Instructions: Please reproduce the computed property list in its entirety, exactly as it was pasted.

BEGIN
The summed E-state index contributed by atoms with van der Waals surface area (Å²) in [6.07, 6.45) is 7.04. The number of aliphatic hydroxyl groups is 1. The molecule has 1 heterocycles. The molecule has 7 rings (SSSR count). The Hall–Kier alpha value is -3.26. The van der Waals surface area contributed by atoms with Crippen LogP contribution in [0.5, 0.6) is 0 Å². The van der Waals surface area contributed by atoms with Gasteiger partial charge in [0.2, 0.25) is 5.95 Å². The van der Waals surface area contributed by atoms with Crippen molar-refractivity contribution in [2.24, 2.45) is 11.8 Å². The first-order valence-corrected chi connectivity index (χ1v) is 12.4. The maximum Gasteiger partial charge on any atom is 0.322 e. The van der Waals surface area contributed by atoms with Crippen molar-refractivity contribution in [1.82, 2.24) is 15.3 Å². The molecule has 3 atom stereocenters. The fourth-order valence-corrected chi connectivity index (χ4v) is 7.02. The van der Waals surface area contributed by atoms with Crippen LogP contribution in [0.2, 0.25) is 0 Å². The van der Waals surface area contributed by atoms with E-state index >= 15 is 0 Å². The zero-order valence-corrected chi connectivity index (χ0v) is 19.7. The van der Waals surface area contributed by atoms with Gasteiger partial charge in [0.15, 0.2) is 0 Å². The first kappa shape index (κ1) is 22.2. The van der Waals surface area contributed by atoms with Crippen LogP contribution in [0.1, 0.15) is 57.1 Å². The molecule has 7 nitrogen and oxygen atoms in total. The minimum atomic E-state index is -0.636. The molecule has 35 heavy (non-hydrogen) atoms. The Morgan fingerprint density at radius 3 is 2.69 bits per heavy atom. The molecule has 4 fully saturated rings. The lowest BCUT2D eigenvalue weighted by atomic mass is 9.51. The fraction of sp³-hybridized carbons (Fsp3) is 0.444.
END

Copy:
The summed E-state index contributed by atoms with van der Waals surface area (Å²) in [6.07, 6.45) is 7.04. The number of aliphatic hydroxyl groups is 1. The molecule has 1 heterocycles. The molecule has 7 rings (SSSR count). The Hall–Kier alpha value is -3.26. The van der Waals surface area contributed by atoms with Crippen LogP contribution in [0.5, 0.6) is 0 Å². The van der Waals surface area contributed by atoms with Gasteiger partial charge in [0.2, 0.25) is 5.95 Å². The van der Waals surface area contributed by atoms with Crippen molar-refractivity contribution in [2.24, 2.45) is 11.8 Å². The first-order valence-corrected chi connectivity index (χ1v) is 12.4. The maximum Gasteiger partial charge on any atom is 0.322 e. The van der Waals surface area contributed by atoms with Crippen molar-refractivity contribution in [1.82, 2.24) is 15.3 Å². The molecule has 3 atom stereocenters. The fourth-order valence-corrected chi connectivity index (χ4v) is 7.02. The van der Waals surface area contributed by atoms with Crippen LogP contribution in [0.2, 0.25) is 0 Å². The van der Waals surface area contributed by atoms with E-state index >= 15 is 0 Å². The zero-order valence-corrected chi connectivity index (χ0v) is 19.7. The van der Waals surface area contributed by atoms with Gasteiger partial charge in [0.15, 0.2) is 0 Å². The first kappa shape index (κ1) is 22.2. The van der Waals surface area contributed by atoms with Crippen LogP contribution in [0.1, 0.15) is 57.1 Å². The molecule has 7 nitrogen and oxygen atoms in total. The minimum atomic E-state index is -0.636. The molecule has 35 heavy (non-hydrogen) atoms. The Morgan fingerprint density at radius 3 is 2.69 bits per heavy atom. The molecule has 4 fully saturated rings. The lowest BCUT2D eigenvalue weighted by atomic mass is 9.51. The fraction of sp³-hybridized carbons (Fsp3) is 0.444.